Was That a Crisis? Industrial Adjustments and Ecological Claims in the 1970s Lomellina, Italy

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This is the first post in a series based on papers presented at workshop held in Banff, Alberta by Petra Dolata and David Painter called “Everything, Everywhere, All at Once: The Oil Crises of the 1970s and the Transformation of the Postwar World.”

In slightly more than ten years, between 1963 and 1981, a remarkable change happened with the production of fossil fuels in Lomellina, Italy. The story of the Eni Sannazzaro plant started in the 1960s, with the rise of “the largest refinery in Europe.”1 According to local administrators’ hopes, it should have contributed to the “economic rebirth”2 of the region that was “launched toward a goal of remarkable future”3 thanks to the “possibility of industrialization.”4 However, in less than a decade the circumstances changed and the community focused on “the past and future… consequences of the refinery presence as a burden on the municipalities.”5

The local perspective and the oil crises

The case of Lomellina allows us to grasp the unattended nuances of the 1970s oil crises. I argue that a local perspective allows us to highlight the spatialized and differentiated experiences of the crises. Seen from Lomellina, the oil crises acquire different shades, letting us understand that industrial decline is not a uniform process. With this perspective, we can see the 1970s as, besides a period of crises, a period of opportunities to activate social and political actions, especially environmental claims. These actions and claims arose thanks also to the awareness of the limits of the existing energetic and economic model that was a consequence of the 1970s oil crises.

My point of departure is a reflection on how we think on and analyse oil crises as an object/subject of research. Usually, a geopolitical, macro-regional, and international perspective is adopted, focusing on the global order, national and international decision-making, effects on the national economies and the global economy.6 Here I welcome a perspective on the oil crises as a global “crucial transformative phase.”7 Nonetheless, a juxtaposition of local perspective is possible and desirable, as it helps to complicate the presumed uniformity of the oil crises. My aim is to question the homogeneous negative implications of the crises as a global decline in the economic-energetic system, and to investigate the differential impact of the crises on peoples. The concept of “crisis” is controversial, since it is both “real” and “socially constructed.” The meaning of the events and changes causing a crisis is malleable and contested.8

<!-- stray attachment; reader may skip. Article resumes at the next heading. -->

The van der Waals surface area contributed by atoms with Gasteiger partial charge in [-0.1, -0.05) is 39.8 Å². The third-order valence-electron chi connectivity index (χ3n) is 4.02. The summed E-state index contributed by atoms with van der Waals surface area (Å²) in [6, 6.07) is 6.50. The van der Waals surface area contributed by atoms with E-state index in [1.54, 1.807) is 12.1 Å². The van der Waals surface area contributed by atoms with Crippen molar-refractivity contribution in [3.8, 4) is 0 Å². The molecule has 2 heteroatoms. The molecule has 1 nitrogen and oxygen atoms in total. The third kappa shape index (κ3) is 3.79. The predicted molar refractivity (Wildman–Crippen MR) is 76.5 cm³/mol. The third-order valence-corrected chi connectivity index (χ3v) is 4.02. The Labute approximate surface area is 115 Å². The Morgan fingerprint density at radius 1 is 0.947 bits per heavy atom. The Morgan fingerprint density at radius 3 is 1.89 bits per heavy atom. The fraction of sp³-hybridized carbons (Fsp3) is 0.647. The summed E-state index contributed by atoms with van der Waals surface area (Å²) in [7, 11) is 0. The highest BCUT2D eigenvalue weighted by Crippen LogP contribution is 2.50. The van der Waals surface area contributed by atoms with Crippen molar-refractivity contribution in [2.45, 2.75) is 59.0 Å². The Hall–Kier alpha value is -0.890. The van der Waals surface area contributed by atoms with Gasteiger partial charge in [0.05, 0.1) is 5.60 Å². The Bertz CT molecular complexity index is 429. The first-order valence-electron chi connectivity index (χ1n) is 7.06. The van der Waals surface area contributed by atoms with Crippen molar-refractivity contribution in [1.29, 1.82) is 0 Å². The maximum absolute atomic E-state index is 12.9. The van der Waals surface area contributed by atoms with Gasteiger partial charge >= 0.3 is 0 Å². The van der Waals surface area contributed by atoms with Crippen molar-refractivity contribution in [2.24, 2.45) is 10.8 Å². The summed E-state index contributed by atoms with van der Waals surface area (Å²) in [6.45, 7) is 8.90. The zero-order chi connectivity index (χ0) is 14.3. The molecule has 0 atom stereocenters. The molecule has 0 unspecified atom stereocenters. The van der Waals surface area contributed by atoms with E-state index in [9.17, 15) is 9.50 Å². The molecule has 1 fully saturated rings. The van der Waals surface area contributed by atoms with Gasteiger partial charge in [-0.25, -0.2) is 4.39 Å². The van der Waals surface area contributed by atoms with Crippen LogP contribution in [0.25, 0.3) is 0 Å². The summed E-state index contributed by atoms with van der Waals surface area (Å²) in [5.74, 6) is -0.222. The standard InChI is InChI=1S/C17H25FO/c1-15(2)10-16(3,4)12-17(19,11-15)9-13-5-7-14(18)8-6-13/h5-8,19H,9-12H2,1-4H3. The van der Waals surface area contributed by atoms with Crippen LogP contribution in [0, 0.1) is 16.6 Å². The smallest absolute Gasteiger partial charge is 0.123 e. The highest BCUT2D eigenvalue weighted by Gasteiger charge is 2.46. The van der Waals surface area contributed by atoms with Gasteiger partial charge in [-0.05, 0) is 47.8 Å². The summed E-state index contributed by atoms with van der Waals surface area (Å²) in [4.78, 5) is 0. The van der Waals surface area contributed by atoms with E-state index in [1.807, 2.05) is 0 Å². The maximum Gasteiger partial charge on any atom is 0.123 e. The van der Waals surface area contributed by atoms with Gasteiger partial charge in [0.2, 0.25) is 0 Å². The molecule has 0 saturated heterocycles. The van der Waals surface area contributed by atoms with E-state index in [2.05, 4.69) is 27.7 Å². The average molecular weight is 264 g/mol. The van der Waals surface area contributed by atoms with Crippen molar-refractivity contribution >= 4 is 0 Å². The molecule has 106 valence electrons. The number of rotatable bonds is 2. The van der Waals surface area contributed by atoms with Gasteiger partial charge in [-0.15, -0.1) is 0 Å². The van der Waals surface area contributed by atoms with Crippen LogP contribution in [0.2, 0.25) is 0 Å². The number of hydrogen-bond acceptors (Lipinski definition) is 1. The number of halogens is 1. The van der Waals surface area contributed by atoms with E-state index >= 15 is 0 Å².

As the concept of crisis can be interpreted as socially constructed (or, at least, as a combination of reality of processes and a construction of their meaning), the same can be done for ecological issues.  Not only is the materiality of ecological problems interesting, but also what is or is not defined as ecologically relevant, harmful, or polluting by social actors themselves.9

Lomellina as a viewpoint: the 1970s as crises, the 1970s as possibilities

As the quotes in the beginning suggest, in the first period of industrial growth in Lomellina, the enthusiasm for the plant’s construction seemed to overshadow the economic and environmental costs that were to be paid by the local communities for the industrial presence.